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Scholarly publishing

A guide to issues in scholarly communication, including publishing, institutional repositories, open access, copyright, and author rights.

Publishing Process Overview

Peer Review

The peer review process is a form of quality assurance. During this process, experts in your field consider the merits of your work. They provide journal editors with an impartial decision about whether or not to publish, as well as how to improve an article already accepted for publication.

Methods of peer review.

Method Description Discipline usage
Single-blind review

The reviewers know who the authors are, but the authors do not know who the reviewers are.

Commonly used in science disciplines
Double-blind review The reviewers do not know who the authors are, and the authors do not know who the reviewers are.  Common in Humanities & Social Sciences
Open review The reviewers are publicly known and the reviews are transparent (can be viewed). *This should not be confused with post-publication peer review where anyone can contribute to the peer review process. Used across disciplines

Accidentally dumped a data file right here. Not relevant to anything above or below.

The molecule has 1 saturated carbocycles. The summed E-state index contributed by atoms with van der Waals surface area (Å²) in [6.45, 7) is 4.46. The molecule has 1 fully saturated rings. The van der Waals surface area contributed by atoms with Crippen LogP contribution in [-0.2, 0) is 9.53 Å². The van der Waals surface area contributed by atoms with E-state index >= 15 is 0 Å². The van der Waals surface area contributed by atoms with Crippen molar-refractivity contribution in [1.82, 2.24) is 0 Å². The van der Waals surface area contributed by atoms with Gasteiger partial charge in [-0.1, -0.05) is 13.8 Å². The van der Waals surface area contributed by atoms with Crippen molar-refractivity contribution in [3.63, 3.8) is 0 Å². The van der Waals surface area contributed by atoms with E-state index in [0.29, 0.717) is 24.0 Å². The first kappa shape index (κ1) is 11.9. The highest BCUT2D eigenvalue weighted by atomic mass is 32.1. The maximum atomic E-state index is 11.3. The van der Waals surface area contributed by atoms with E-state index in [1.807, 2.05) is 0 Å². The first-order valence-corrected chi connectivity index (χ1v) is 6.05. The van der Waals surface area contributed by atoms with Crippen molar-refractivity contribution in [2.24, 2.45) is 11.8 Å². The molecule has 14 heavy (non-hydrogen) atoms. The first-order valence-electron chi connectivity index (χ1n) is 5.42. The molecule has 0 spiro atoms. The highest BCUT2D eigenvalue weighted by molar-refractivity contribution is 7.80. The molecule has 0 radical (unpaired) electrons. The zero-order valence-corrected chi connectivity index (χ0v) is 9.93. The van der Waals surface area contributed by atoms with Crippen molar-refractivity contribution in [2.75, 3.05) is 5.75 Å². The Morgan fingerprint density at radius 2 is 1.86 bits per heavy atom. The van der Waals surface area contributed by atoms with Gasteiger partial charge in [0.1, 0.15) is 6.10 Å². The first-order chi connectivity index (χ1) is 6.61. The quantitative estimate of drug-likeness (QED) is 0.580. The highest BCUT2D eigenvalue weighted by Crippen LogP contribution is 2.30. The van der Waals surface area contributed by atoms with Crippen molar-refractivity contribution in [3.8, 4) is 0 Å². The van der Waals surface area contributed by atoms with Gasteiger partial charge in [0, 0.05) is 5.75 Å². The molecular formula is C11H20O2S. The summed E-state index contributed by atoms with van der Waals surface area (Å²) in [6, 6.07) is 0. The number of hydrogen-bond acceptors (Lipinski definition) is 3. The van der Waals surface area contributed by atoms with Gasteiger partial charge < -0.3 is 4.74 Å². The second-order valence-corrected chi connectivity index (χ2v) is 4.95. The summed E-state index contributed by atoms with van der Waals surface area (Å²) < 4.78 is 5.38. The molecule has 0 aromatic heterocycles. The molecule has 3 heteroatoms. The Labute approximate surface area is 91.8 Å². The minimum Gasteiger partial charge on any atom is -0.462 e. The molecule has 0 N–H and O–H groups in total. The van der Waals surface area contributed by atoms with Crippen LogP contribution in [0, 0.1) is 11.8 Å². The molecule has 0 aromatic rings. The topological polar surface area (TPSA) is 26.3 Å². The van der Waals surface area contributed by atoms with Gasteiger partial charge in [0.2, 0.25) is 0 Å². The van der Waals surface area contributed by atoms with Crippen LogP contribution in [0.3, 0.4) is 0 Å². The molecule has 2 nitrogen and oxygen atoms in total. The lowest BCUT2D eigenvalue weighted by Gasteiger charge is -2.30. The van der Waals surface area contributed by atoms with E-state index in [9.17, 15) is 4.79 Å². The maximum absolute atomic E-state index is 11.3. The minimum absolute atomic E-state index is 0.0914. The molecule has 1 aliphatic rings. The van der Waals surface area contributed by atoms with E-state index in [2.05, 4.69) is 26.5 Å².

Peer Review Process

This diagram represents the typical double-blind peer review process.

Author Responsibilities


Create:   a Researcher Profile to ensure you receive credit for YOUR work 

Save:     the authors accepted version (post print) of your manuscript to archive and promote your research in Research Bank

Contact: your Librarian for support

Common reasons for rejection

To be accepted for publication, a paper must contribute to and advance existing knowledge. Reasons for rejection commonly fall into four categories:


  • Lack of constructive arguments
  • Too many spelling/grammatical errors
  • Poor structure
  • Not scholarly


  • Not enough familiarity with the journal
  • Too narrow/too broad


  • Theoretically or methodologically flawed
  • Insignificant/small sample

Literature Review

  • Shallow literature review
  • Lack of reference to similar or contrary research findings